The Branson Effect?
I’m not too happy about the comparison. After all, my supposed doppelganger is 12 years my senior. But if it amuses the vendors of Barbados, then I’ll just have to put up with it.
“Look, look! It’s Richard Branson,” said one, as I got out of my car.
I turned around to check whether the Virgin tycoon was nearby. And then the penny dropped. He was referring to me – the Barbados Richard Branson.
Coconut Water with a Smile
Only last week another vendor was also helpless with laughter when I pulled up in my car to buy some locally grown fruit.
“Oh Lord, it’s Richard Branson,” said Arthur Smith, the latest to join in the fun.
Arthur sells paw paw, aka papaya, at the Warrens roundabout ($10 for two – very good value and very, very tasty by the way).
He was still smiling when I drove off.
Bajans have a great sense of humour and most want to share their laughter.
Maurice put down the cutlass he was waving, worried he might do some damage now he had a fit of the giggles.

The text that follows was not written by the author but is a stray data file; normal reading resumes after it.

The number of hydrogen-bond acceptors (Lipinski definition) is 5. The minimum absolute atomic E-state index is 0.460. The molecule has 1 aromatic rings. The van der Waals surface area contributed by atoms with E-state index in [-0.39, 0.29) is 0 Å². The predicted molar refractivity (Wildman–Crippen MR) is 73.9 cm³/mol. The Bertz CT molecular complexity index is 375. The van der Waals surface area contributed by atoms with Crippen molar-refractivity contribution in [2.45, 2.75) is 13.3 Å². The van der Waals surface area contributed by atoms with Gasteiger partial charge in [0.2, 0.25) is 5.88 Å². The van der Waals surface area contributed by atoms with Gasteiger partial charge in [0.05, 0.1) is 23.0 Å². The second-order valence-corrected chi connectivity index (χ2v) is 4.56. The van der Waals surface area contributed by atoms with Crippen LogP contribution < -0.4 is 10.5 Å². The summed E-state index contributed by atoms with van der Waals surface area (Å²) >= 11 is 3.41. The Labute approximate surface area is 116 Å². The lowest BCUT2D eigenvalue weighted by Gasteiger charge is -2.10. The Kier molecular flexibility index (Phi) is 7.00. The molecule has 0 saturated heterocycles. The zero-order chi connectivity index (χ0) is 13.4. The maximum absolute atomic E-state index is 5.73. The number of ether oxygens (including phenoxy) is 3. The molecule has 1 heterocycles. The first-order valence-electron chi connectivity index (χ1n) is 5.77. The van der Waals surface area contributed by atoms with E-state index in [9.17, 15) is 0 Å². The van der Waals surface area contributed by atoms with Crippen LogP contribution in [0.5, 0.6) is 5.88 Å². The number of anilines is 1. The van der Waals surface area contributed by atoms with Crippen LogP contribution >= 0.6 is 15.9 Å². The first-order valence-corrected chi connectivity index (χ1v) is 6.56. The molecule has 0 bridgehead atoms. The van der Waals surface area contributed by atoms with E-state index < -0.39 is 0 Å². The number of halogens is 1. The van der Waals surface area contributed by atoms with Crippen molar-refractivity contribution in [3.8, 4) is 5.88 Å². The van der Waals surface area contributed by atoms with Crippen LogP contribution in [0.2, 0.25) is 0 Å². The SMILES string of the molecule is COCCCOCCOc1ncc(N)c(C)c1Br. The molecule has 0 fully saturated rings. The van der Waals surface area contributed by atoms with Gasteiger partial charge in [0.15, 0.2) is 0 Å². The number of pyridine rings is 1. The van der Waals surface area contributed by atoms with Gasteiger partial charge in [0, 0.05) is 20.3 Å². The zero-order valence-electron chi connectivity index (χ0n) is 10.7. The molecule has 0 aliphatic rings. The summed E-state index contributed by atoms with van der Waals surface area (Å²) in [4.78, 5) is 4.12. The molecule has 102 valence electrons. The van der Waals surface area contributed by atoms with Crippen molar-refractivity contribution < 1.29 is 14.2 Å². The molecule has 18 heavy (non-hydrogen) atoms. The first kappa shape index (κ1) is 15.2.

Maurice supplies lovely coconut water (always with a smile) from the roadside at Top Rock, Christ Church. “How ya doin’ Richard?” he laughed.
However, I think I look nothing like Branson – but you can make up your own mind.
The confusion could be down to the cross-race effect. Scientists say this phenomena, also known as the other-race effect, where humans tend to think people of other races look alike, is caused by familiarisation of those within their own racial group.
White people do it to black people and Asians. Asian people do it to white and black people. And so on.
Interestingly the more someone mixes with people of another race, the better they are at telling individuals apart.
Which is great news and a real recipe for racial harmony.
So, the more time we spend with people from other races the better we get to know them. Not rocket science, but science nevertheless.
But this Barbados Richard Branson is not best pleased at the vendors’ error.
For one, the real Richard Branson never seems to miss an opportunity to put on a skirt.
And when I fly Virgin Atlantic, being no billionaire, I always turn right (into Economy) rather than left into Upper Class, on boarding VS030 at Grantley Adams International Airport.
If only the stewardess at the door, whose uniform the other Branson is so keen on wearing, would make the same mistake as those Barbados vendors.
I could do with an upgrade.